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Found 4 results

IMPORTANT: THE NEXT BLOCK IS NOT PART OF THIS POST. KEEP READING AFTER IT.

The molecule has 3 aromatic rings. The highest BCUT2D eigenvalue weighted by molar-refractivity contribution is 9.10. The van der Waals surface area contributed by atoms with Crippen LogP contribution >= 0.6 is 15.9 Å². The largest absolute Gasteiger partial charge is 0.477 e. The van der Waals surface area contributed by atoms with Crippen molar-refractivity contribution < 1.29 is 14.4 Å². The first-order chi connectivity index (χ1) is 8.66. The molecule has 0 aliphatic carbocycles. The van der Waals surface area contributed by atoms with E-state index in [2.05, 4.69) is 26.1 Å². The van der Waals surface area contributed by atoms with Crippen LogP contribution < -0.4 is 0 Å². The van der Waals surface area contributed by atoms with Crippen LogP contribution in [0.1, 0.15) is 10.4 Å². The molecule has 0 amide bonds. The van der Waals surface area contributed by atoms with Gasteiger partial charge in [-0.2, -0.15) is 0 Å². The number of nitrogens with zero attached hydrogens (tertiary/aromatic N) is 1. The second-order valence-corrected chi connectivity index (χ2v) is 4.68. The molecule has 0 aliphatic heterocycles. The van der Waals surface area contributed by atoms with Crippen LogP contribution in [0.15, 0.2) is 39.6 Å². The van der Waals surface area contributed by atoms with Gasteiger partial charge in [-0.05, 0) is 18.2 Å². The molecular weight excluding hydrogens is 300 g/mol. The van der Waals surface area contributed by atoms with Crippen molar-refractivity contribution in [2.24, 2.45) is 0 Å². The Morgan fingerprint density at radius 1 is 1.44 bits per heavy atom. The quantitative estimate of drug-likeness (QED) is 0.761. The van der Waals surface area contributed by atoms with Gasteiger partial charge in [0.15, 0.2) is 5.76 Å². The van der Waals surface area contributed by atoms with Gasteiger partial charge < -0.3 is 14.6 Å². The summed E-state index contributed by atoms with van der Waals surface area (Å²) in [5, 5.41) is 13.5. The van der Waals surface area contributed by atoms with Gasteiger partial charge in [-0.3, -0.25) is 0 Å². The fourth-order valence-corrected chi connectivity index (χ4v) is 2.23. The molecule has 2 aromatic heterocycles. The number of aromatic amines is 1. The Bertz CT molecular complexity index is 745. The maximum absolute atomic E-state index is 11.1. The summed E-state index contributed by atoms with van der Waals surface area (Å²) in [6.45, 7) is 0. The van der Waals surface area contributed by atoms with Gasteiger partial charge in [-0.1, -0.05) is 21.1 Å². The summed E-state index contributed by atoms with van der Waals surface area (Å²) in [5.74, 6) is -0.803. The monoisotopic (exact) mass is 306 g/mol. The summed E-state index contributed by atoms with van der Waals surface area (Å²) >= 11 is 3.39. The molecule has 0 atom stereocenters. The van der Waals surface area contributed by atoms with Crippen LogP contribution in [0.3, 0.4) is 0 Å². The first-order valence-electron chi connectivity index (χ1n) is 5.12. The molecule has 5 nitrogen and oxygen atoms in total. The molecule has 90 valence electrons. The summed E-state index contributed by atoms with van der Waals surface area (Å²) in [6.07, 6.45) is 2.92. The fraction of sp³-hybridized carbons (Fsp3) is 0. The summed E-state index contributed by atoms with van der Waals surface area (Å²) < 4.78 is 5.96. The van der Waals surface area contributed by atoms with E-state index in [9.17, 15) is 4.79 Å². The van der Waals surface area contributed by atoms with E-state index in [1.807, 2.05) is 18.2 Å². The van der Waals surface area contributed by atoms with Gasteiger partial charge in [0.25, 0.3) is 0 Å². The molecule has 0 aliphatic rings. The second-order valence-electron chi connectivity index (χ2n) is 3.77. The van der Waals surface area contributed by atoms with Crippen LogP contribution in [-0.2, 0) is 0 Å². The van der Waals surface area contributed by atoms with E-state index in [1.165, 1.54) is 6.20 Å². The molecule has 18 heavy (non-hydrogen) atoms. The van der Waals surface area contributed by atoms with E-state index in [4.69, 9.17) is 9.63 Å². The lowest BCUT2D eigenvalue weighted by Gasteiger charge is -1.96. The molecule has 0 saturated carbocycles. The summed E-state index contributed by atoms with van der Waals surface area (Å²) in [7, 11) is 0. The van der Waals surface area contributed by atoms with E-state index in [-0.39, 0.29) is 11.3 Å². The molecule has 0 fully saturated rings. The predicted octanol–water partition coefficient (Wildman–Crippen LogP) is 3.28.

1. Summary/TLDR Users commonly want to duplicate Seeq created items (Value Search, Formula, etc.) for different purposes, such as testing the effect of different calculation parameters, expanding calculations to similar areas/equipment, collaboration, etc. Guidance is summarized below to prevent unintended changes. Duplicating Seeq created items on a worksheet Creates new/independent items that can be modified without affecting the original. Duplicating worksheets within a Workbench Analysis Duplicating a worksheet simply copies the worksheet but doesn't create new/independent items. A change to a Seeq created item on one sheet modifies the same item everywhere it appears, on all other worksheets. Duplicating entire Workbench Analysis Creates new/independent items in the duplicated Workbench Analysis. You can modify them without affecting the corresponding items in the original Workbench Analysis. Details Each worksheet in an analysis can be used to help tell the story of how you got to your conclusions or give a different view into a related part of your process. Worksheets can be added/renamed/duplicated, and entire analyses can also be duplicated: Worksheet and Document Organization Confusion sometimes arises for Seeq users related to editing existing calculation items (Value Searches, Formulas, etc.) that appear on multiple worksheets, within the same analysis. Often a user will duplicate a worksheet within an analysis and not realize that editing existing items on the new worksheet also changes the same items everywhere else they are used within the analysis. They assume that each individual worksheet is independent of the others, but this is not the case. The intent of this post is to eliminate this confusion and to prevent users making unintended changes to calculations. Working with the same item on a Duplicated Worksheet When duplicating worksheets, remember that everything within a single Workbench Analysis, no matter what worksheet it is on, is "scoped" to the entire analysis. Duplicating a worksheet simply copies the worksheet but doesn't create new/independent items. A change to an item on one sheet modifies it everywhere it appears (on all other worksheets). For some use cases, duplicating a worksheet is a quick way to expand the calculations further or to create alternate visualizations, and the user wants to continues working with the original items. In other situations, worksheet duplication may be a first step in creating new versions of existing items. To avoid modifying an original item on a duplicated worksheet, from the Item Properties (Detail Pane "i" symbol) for the calculated signal/condition of interest, click to DUPLICATE the item. You can edit the duplicated version without affecting the original. Duplicating worksheets is often useful when you are doing multiple calculation steps on different worksheets, when you want trends on one worksheet and tables or other visualizations on another, when doing asset swapping and creating a worksheet for each unique asset, etc. Working with Items in a Duplicated Workbench Analysis If you duplicate the entire Workbench Analysis (for example, from the Seeq start page, see screenshot below), new/independent items are created in the duplicated Workbench Analysis. You can modify the items in the duplicated Workbench Analysis, without affecting the original (corresponding) items in the original Workbench Analysis. This is often a good approach when you have created a lengthy set of calculations and you would like to modify them or apply them in a similar way for another piece of equipment, processing line, etc., and an asset group approach isn’t applicable. There is one exception to this: Seeq created items that have been made global. Global items can be searched for and accessed outside of an individual Workbench Analysis. Editing a global item in a duplicated analysis will change it everywhere else it appears. There are many considerations for best practices when testing new parameter values and modifications for existing calculations. Keep in mind the differences between duplicating worksheets and duplicating entire analyses, and of course consider the potential use of asset groups when needing to scale similar calculations across many assets, pieces of equipment, process phases, etc. There are in-depth posts here with further information on asset groups: Asset Groups 101 - Part 1 Asset Groups 101 - Part 2